I have been enjoying Anthonie Tonnon’s new album, “Successor,” for the past few days. Tonnon is a New Zealand musician with a previous CD and EP under his belt with “Tono and the Finance Company.” In his most recent CD he’s embraced a meandering sort of ballad writing that digs underneath characters and settings with verses that seem, at first glance, to be made up of a series of asides.
and her beauty
is the only thing her whining generation
has given to the world
you would pay off her loan
if it could make her yours
The songs are all about frustrated, strange and somewhat horrible people surviving the day to day of New Zealand’s corner of the global economy. Themes which Tonnon has been sketching even further in a series of charming interviews.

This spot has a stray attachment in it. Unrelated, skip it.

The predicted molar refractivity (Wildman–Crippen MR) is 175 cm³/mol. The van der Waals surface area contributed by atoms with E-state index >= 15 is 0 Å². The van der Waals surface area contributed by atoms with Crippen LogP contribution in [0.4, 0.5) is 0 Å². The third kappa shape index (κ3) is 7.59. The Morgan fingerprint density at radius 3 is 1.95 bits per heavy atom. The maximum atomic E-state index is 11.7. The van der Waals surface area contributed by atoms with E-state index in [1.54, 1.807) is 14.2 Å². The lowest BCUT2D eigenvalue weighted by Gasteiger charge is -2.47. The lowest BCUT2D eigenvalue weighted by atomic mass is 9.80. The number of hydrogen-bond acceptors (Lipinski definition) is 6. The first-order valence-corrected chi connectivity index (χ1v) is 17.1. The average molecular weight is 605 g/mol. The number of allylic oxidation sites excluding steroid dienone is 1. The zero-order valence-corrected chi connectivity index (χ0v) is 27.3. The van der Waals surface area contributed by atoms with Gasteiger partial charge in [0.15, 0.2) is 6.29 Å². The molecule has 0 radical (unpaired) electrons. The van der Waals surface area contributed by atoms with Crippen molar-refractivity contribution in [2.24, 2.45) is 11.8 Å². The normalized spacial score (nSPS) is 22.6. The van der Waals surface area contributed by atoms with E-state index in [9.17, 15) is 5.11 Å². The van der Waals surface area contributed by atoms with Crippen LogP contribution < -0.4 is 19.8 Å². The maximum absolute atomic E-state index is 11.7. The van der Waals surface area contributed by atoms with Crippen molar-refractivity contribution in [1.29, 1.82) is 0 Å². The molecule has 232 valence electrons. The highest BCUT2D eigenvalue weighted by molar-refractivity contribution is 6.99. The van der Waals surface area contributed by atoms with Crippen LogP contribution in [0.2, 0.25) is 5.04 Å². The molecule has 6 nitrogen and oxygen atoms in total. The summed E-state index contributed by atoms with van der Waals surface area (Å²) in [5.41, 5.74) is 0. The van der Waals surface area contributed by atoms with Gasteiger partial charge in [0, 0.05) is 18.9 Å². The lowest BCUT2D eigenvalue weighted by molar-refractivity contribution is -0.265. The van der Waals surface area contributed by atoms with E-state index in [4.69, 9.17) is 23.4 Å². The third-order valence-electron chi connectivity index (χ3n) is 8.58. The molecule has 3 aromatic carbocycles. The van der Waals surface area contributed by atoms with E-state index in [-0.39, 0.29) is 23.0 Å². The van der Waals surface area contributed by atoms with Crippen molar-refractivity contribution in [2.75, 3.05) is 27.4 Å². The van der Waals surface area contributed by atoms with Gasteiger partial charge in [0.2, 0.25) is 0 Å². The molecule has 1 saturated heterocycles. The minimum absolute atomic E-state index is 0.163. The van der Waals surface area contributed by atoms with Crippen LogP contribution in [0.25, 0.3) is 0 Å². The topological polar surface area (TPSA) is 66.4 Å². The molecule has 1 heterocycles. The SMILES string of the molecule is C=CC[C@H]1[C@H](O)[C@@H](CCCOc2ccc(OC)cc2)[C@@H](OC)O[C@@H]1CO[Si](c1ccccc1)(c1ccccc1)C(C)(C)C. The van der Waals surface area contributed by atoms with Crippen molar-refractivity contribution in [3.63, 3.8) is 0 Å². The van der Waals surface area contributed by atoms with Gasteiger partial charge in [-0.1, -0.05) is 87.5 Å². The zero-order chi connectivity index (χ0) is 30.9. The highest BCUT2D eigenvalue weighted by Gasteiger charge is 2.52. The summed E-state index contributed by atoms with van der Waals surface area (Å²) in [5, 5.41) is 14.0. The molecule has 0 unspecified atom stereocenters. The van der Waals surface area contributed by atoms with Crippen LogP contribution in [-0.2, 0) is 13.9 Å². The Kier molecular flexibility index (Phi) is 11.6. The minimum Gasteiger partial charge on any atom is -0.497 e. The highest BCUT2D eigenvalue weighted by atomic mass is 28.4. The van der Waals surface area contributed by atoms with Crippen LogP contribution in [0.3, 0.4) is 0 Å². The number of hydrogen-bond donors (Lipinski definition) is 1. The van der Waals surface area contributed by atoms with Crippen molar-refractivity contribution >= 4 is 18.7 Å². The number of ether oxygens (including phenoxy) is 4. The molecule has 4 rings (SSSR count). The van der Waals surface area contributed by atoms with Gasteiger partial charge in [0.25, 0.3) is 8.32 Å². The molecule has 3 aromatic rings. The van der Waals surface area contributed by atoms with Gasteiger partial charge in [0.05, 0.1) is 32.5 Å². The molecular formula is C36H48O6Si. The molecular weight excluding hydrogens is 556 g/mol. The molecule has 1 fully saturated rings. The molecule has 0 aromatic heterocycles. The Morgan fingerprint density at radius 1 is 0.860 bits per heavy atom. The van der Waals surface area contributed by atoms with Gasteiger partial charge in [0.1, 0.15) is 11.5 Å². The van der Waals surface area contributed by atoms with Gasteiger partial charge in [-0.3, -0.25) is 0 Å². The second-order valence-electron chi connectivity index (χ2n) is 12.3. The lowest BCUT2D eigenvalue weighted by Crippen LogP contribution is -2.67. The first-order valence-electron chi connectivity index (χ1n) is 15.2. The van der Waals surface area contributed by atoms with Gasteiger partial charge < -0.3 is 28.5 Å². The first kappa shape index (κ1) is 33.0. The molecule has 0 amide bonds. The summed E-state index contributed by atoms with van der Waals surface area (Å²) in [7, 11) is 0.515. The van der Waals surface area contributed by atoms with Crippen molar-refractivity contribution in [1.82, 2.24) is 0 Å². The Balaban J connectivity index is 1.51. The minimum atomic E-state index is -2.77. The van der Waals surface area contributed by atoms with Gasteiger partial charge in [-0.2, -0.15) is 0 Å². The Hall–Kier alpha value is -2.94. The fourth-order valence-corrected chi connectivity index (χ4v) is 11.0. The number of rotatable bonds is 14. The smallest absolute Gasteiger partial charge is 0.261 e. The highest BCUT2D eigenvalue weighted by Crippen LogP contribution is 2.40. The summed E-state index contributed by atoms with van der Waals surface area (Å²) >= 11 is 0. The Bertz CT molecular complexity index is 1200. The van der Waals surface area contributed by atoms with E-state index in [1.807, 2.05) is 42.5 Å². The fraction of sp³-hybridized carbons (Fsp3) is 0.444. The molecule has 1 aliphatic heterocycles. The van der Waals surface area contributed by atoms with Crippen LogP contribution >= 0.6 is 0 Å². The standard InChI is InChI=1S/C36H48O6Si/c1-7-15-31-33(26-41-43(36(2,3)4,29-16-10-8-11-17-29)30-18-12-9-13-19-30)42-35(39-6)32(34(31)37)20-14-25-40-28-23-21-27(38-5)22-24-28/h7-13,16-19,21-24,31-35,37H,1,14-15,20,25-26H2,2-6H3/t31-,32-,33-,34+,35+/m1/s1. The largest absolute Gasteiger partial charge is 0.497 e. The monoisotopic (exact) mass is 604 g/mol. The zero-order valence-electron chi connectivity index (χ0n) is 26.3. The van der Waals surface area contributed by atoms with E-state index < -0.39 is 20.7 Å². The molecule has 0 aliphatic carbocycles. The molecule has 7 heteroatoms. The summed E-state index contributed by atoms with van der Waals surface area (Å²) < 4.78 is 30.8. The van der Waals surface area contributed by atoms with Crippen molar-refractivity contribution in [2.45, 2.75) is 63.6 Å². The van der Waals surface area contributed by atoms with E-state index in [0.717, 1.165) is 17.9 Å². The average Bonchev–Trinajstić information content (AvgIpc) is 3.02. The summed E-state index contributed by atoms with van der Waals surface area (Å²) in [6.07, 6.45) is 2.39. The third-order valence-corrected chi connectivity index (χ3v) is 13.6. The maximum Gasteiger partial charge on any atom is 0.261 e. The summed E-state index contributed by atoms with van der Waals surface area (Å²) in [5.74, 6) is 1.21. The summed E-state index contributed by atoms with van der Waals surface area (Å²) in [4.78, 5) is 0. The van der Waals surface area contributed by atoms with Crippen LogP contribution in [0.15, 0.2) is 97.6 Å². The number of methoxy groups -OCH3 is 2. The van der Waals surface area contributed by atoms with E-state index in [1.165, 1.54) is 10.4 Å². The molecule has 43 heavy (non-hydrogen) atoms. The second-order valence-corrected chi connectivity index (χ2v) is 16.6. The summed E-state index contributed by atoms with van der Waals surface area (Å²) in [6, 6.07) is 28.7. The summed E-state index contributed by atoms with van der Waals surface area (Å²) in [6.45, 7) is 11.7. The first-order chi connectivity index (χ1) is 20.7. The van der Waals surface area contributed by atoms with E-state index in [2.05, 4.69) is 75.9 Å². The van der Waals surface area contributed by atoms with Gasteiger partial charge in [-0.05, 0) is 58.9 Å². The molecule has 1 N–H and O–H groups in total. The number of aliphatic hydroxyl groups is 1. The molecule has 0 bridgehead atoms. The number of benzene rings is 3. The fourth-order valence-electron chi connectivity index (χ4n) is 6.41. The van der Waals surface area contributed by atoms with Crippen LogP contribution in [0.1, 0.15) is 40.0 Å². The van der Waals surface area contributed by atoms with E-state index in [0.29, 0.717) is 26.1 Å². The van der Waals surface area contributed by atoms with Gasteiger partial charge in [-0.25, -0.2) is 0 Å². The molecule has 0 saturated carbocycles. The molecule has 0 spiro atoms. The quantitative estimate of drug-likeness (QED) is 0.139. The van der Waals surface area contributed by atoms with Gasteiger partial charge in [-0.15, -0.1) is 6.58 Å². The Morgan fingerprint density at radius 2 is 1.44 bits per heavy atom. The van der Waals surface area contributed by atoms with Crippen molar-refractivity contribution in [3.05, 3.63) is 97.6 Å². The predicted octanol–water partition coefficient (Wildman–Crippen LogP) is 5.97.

“Prince Charles is the perfect symbol of our generation because he’s sat around waiting for his mum to die all his life, and she hasn’t, and she may never, and meanwhile he’s become a miserable, unfulfilled, strange man, and all the glory will go to his son when there is a succession.”
The best two songs – by far, in my opinion – are “The Songs of Your Youth” and “A Friend from Argentina.” The former song (which I quoted above) is a tightly written song about an older surgeon longing after a 20-something nurse. By the end of four minutes, where he is by turns quietly passionate, disdainful and creepy, it’s clear that he’s longing for whatever old age has taken away from him, and she’s just there to remind him how much that is.
“A Friend from Argentina” is a song about a New Zealand businessman who struggled in London to find his little piece of the global economy. Until he met a friend from Argentina. Now he’s a small time coke dealer, sitting in a bar in Auckland, with bad friends, a dissolving marriage and a certain pride in his accomplishments.